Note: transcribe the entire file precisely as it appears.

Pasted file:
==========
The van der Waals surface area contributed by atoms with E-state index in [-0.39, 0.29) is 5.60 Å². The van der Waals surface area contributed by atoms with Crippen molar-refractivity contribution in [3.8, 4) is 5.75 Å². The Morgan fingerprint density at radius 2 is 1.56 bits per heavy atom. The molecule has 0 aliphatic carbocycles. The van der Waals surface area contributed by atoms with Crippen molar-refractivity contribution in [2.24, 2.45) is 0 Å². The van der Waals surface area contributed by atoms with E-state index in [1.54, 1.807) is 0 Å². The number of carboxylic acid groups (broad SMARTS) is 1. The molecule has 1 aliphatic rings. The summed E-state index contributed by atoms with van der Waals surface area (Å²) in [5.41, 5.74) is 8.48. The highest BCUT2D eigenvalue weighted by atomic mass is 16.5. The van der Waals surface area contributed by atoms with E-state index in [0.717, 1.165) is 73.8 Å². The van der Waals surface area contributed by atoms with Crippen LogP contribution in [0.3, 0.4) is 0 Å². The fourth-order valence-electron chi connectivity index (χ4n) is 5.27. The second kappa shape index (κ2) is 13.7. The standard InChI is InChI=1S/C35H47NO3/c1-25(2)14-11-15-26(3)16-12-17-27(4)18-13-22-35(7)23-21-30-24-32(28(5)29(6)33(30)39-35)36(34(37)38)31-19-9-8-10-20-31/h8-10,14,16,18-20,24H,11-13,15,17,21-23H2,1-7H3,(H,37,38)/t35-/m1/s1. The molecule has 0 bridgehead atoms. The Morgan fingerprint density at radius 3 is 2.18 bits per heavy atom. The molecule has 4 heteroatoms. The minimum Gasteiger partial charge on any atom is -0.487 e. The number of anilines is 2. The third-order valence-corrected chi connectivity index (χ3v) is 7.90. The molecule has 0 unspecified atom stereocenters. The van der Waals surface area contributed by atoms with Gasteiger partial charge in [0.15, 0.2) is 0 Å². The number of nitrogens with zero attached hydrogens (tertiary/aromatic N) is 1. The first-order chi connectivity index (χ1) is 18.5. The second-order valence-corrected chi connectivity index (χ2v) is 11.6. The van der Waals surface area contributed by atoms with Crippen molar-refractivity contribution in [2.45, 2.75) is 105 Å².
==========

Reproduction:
The van der Waals surface area contributed by atoms with E-state index in [-0.39, 0.29) is 5.60 Å². The van der Waals surface area contributed by atoms with Crippen molar-refractivity contribution in [3.8, 4) is 5.75 Å². The Morgan fingerprint density at radius 2 is 1.56 bits per heavy atom. The molecule has 0 aliphatic carbocycles. The van der Waals surface area contributed by atoms with Crippen molar-refractivity contribution in [2.24, 2.45) is 0 Å². The van der Waals surface area contributed by atoms with E-state index in [1.54, 1.807) is 0 Å². The number of carboxylic acid groups (broad SMARTS) is 1. The molecule has 1 aliphatic rings. The summed E-state index contributed by atoms with van der Waals surface area (Å²) in [5.41, 5.74) is 8.48. The highest BCUT2D eigenvalue weighted by atomic mass is 16.5. The van der Waals surface area contributed by atoms with E-state index in [0.717, 1.165) is 73.8 Å². The van der Waals surface area contributed by atoms with Crippen LogP contribution in [0.3, 0.4) is 0 Å². The fourth-order valence-electron chi connectivity index (χ4n) is 5.27. The second kappa shape index (κ2) is 13.7. The standard InChI is InChI=1S/C35H47NO3/c1-25(2)14-11-15-26(3)16-12-17-27(4)18-13-22-35(7)23-21-30-24-32(28(5)29(6)33(30)39-35)36(34(37)38)31-19-9-8-10-20-31/h8-10,14,16,18-20,24H,11-13,15,17,21-23H2,1-7H3,(H,37,38)/t35-/m1/s1. The molecule has 0 bridgehead atoms. The Morgan fingerprint density at radius 3 is 2.18 bits per heavy atom. The molecule has 4 heteroatoms. The minimum Gasteiger partial charge on any atom is -0.487 e. The number of anilines is 2. The third-order valence-corrected chi connectivity index (χ3v) is 7.90. The molecule has 0 unspecified atom stereocenters. The van der Waals surface area contributed by atoms with Gasteiger partial charge in [0.15, 0.2) is 0 Å². The number of nitrogens with zero attached hydrogens (tertiary/aromatic N) is 1. The first-order chi connectivity index (χ1) is 18.5. The second-order valence-corrected chi connectivity index (χ2v) is 11.6. The van der Waals surface area contributed by atoms with Crippen molar-refractivity contribution in [2.45, 2.75) is 105 Å².